The commissioning of an ambulance dedicated to dealing with high waiting times in Turev has again been delayed due to “staffing issues”.
The Scottish Ambulance Service confirmed the setback in an update to MP for Banff and Buchan David Duguid who was campaigning to put in a dedicated car for the city.
In an email to the deputy, ambulance chiefs said the new service will now not be available until May due to the hiring process taking longer than expected.
The move will eventually see an ambulance on standby in the city but an exact location still needs to be found.
Chiefs revealed that a second ambulance in Banff is still in the process of being fully rehabilitated with accident and emergency transportation resources and will operate increased hours.
Figures from the ambulance service showed that Turrev residents waited more than twice as long for ambulances as those in other parts of the region last year.
In life-threatening situations, Turriff’s average time to respond to a 999 call was 22 minutes, 16 seconds.
The city-specific figure is up about seven minutes since 2019 when it averaged 15 minutes 45 seconds.
Mr. Duguid held a public meeting in Tureff last August attended by more than 150 people who covered issues such as the ambulance hood.
In response to the delay in start-up, the MP said: “Obviously it is disappointing that the provision of an ambulance intended for Turriff has been delayed until May.
But it underscores the depth of the crisis facing staff retention and hiring in the sector and the impact this has on waiting times that are spiraling out of control in places like Turwiff and Banff.
“There needs to be sustained and systematic work from the Scottish Government to ensure that the ambulance service can overcome barriers when hiring staff.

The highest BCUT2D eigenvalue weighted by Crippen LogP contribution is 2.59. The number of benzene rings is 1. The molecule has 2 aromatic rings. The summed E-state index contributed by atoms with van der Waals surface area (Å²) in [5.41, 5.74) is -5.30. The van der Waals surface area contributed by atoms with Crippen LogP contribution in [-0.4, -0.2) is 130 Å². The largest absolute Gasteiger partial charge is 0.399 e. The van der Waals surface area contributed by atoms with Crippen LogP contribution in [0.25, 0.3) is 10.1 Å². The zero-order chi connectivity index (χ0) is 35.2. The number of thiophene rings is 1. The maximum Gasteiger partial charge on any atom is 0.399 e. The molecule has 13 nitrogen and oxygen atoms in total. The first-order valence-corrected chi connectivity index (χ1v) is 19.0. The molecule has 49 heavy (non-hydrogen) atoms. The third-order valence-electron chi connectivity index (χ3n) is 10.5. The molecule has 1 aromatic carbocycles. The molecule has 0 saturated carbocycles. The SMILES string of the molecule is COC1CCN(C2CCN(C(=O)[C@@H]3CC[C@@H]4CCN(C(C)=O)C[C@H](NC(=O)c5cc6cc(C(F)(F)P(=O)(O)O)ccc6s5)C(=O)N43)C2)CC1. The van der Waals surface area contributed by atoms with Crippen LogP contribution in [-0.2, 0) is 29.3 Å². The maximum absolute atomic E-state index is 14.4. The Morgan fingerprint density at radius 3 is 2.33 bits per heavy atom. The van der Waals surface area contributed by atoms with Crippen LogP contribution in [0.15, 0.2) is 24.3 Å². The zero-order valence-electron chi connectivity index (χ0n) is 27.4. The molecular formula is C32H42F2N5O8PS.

“For critically ill patients who have had strokes or heart attacks, mere minutes can be the difference between life and death which is why having an ambulance in Turrev, even if one on standby, is so vital to the community.
“I continue to be involved with the Scottish Ambulance Service and am grateful to them for the work that has been done to get to this point.
“However, it is essential that there are no further delays which could ultimately lead to more suffering for patients and ultimately avoidable deaths within the community.”
An update given to Mr Duguid of the Ambulance Service said: “The recruitment of additional staff, as a result of the programme, has taken longer than initially anticipated.
However, this is ongoing, and we plan to have all staff and staff rosters in place at the start of May 2023.
As a result, the existing Banff-based Second Ambulance, has been upgraded to a full Accident and Emergency Transport resource and will also operate increased hours than those currently in place.
“The Scottish Ambulance Service is currently working with partners to finalize a standby site in Turreff where, when available, the second ambulance, starting and finishing shifts in Banff, will be deployed to standby in the town as part of a wider tactical deployment of resources.
“We continue to work closely with our employee representatives and other stakeholders in bringing this development online.”
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